The Intended Beneficiaries of Mentoring
At MSU Denver, we hope to foster mentoring relationships that benefit all involved faculty members: the New Faculty Member, the University-appointed Faculty Guide, and any other spontaneous or informal mentors. This multi-directional approach is encouraged with the understanding that the development of substantive collegial relationships under the auspices of successful mentoring contributes to the retention of new faculty, the diversity of the faculty at large, and the professional productivity of everyone at MSU Denver.
The Locus of Control within Mentoring
This network of mentoring relationships will be supported through formal and informal programming on the MSU Denver campus. While the University may initiate and coordinate the primary assigned mentoring relationship, the framework allows for spontaneous mentoring relationships to develop between New Faculty and their peers, near-peers, senior faculty, and administrators at MSU Denver. It is the University’s desire that all of these relationships be supported with faculty development programs and other modes of institutional support. The bottom line, though, is that final ownership of mentoring belongs to the faculty!
The Characteristics of the Mentoring Relationship
Each mentoring relationship within the framework evolves uniquely, and faculty are encouraged to create a situation that is appropriate and beneficial to their individual experience. The mentoring relationship can be characterized by the number of participants (dyadic, multiple, etc.) and the fluidity of the roles of New Faculty Member and Faculty Guide. Furthermore, the relationship can be characterized by its level of intensity, the frequency of meetings, and the duration of the relationship (short-term, long-term, specific time period, etc.). Participants may differ in rank, experience, demographics, and identity. The relationship may be interdepartmental, intra-departmental, or even cross-institutional. Whether the relationship be of high or low intensity, there will be a baseline commitment to trust. Some participants may experience a caring and concerned relationship, or they may seek to nurture and protect their co-participants. We strongly encourage each participant to consider their needs and wants as they approach this relationship, and to incorporate the characteristics that will be most beneficial to them. The Center for Faculty Development has developed a Collaborative Mentoring Inventory that will facilitate conversation around these issues.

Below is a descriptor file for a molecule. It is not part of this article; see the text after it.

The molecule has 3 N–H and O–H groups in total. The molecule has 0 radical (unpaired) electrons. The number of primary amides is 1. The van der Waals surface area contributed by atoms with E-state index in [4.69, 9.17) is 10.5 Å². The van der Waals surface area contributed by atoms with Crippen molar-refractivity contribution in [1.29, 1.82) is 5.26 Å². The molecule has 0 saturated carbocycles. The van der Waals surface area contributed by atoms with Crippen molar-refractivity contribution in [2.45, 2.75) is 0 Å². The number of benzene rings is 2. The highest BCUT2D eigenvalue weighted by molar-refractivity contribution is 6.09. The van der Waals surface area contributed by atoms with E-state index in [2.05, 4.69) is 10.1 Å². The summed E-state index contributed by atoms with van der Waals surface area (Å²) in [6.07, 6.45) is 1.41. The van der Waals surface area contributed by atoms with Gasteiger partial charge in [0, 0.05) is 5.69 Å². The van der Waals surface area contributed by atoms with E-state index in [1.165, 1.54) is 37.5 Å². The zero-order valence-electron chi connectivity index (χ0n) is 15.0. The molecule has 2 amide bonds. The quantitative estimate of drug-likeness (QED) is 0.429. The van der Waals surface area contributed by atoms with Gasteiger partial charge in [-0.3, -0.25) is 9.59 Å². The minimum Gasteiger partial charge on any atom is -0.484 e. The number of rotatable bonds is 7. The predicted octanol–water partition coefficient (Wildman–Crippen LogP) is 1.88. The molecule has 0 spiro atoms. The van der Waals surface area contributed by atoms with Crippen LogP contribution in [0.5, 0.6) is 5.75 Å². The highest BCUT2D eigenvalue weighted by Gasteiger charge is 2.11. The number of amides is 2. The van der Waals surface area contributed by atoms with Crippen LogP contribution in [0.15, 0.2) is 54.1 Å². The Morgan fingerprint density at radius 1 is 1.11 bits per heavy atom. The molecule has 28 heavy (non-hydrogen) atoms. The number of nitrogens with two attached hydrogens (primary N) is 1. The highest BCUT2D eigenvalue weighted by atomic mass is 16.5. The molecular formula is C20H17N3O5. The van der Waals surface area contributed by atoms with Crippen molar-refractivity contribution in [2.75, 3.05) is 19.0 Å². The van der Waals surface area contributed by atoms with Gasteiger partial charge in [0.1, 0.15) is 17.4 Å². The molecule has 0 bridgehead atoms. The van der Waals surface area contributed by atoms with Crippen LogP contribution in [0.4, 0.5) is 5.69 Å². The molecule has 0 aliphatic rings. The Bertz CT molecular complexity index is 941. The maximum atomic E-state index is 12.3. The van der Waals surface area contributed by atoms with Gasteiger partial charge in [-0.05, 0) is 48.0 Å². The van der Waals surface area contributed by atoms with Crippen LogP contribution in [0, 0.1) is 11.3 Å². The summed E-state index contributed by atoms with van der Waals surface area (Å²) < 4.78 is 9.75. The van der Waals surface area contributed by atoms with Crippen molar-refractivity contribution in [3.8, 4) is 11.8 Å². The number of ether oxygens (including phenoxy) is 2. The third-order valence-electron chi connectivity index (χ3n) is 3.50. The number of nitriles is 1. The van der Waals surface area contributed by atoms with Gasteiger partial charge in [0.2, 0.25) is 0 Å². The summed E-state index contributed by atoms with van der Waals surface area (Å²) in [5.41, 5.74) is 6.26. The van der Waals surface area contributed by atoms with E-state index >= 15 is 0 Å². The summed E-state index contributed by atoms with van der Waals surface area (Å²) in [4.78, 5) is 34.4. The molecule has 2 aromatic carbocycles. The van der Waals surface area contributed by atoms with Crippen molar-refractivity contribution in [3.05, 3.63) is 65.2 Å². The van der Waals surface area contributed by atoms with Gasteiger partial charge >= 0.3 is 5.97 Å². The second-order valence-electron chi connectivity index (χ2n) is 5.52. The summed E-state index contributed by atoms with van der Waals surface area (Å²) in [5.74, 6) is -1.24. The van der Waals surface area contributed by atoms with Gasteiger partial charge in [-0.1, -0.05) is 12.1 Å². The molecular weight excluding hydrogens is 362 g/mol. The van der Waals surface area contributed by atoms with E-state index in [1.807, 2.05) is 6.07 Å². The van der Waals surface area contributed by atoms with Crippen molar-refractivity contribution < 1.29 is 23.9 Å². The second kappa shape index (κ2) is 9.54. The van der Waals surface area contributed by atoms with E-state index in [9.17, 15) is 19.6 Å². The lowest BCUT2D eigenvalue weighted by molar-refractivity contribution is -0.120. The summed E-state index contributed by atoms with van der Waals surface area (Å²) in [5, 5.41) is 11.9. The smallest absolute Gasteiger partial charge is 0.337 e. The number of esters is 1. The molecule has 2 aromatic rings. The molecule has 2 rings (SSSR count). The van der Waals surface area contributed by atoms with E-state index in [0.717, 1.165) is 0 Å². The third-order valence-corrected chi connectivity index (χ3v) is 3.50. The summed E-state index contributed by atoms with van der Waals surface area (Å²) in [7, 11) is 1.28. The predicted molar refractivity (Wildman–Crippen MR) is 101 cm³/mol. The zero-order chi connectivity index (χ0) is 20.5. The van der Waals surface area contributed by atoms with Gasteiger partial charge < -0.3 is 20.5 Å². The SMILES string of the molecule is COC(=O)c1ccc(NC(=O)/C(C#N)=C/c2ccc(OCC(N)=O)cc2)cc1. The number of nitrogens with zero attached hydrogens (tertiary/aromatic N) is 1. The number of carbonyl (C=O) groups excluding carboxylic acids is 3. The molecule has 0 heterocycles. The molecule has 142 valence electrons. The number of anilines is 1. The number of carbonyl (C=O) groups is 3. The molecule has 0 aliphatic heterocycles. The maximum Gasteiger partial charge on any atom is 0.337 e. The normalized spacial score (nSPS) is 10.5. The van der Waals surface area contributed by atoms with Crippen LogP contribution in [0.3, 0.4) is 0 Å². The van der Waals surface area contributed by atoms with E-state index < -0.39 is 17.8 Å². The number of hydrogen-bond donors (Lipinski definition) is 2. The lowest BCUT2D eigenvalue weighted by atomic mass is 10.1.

The Topics Addressed in the Mentoring Relationship
There is no limit to the scope of topics that can be addressed in the mentoring relationship. Broadly speaking, participants may choose to move beyond the obvious discussions of basic career advancement and delve into the concepts of the psychosocial aspects of academic life, improving teaching, acquiring grants, collaborating and networking, developing research, publishing, achieving tenure, feeling accepted by the academic community, becoming familiar with the campus climate, receiving social support, and even creating balance between professional and personal life. Again, we encourage each participant to actively consider what topics may be most beneficial to him or her, and to incorporate discussions of those topics into the mentoring relationship.
The Actions Taken by Participants in the Mentoring Relationship
Because the conceptual framework within which mentoring occurs resists prescribed roles, the actions taken by participants will truly define the mentoring relationship. Some of these actions may be active and causal and initiated by the Faculty Guide. For example, the Faculty Guide may instigate direct or indirect interaction with the New Faculty Member, he or she may be available to listen, encourage, celebrate success, give advice or feedback, observe teaching, share information, collaborate on projects, facilitate networking, model good professional practices, or protect and advocate their New Faculty partner. The New Faculty Member, for his or her part, may choose to listen to the Faculty Guide and engage the advice, share his or her own experiences, ask for help or feedback, share his or her own information, ask questions, observe his or her Faculty Guide’s classes, collaborate with the Faculty Guide, or participate in networking experiences provided by the Faculty Guide. The actions taken by each participant in the mentoring framework will be unique to the individual needs and interests of the participants. A conscious approach to these actions will provide structure and encourage well-being.